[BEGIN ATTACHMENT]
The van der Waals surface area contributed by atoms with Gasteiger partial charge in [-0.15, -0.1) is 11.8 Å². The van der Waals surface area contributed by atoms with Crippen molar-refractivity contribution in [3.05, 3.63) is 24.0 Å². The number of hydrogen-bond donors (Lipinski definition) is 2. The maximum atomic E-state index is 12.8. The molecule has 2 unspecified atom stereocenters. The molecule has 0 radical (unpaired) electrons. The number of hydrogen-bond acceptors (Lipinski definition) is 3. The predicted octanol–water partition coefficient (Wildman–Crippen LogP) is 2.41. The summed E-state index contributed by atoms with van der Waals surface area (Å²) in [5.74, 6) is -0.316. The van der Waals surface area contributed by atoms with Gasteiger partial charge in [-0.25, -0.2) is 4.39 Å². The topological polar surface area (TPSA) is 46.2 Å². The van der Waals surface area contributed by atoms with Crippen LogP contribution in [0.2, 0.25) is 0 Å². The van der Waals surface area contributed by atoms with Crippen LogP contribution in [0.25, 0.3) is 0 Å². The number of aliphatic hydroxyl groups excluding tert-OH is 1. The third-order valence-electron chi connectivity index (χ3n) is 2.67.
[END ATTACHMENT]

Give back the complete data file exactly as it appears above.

The van der Waals surface area contributed by atoms with Gasteiger partial charge in [-0.15, -0.1) is 11.8 Å². The van der Waals surface area contributed by atoms with Crippen molar-refractivity contribution in [3.05, 3.63) is 24.0 Å². The number of hydrogen-bond donors (Lipinski definition) is 2. The maximum atomic E-state index is 12.8. The molecule has 2 unspecified atom stereocenters. The molecule has 0 radical (unpaired) electrons. The number of hydrogen-bond acceptors (Lipinski definition) is 3. The predicted octanol–water partition coefficient (Wildman–Crippen LogP) is 2.41. The summed E-state index contributed by atoms with van der Waals surface area (Å²) in [5.74, 6) is -0.316. The van der Waals surface area contributed by atoms with Gasteiger partial charge in [-0.25, -0.2) is 4.39 Å². The topological polar surface area (TPSA) is 46.2 Å². The van der Waals surface area contributed by atoms with Crippen LogP contribution in [0.2, 0.25) is 0 Å². The van der Waals surface area contributed by atoms with Crippen LogP contribution in [0.25, 0.3) is 0 Å². The number of aliphatic hydroxyl groups excluding tert-OH is 1. The third-order valence-electron chi connectivity index (χ3n) is 2.67.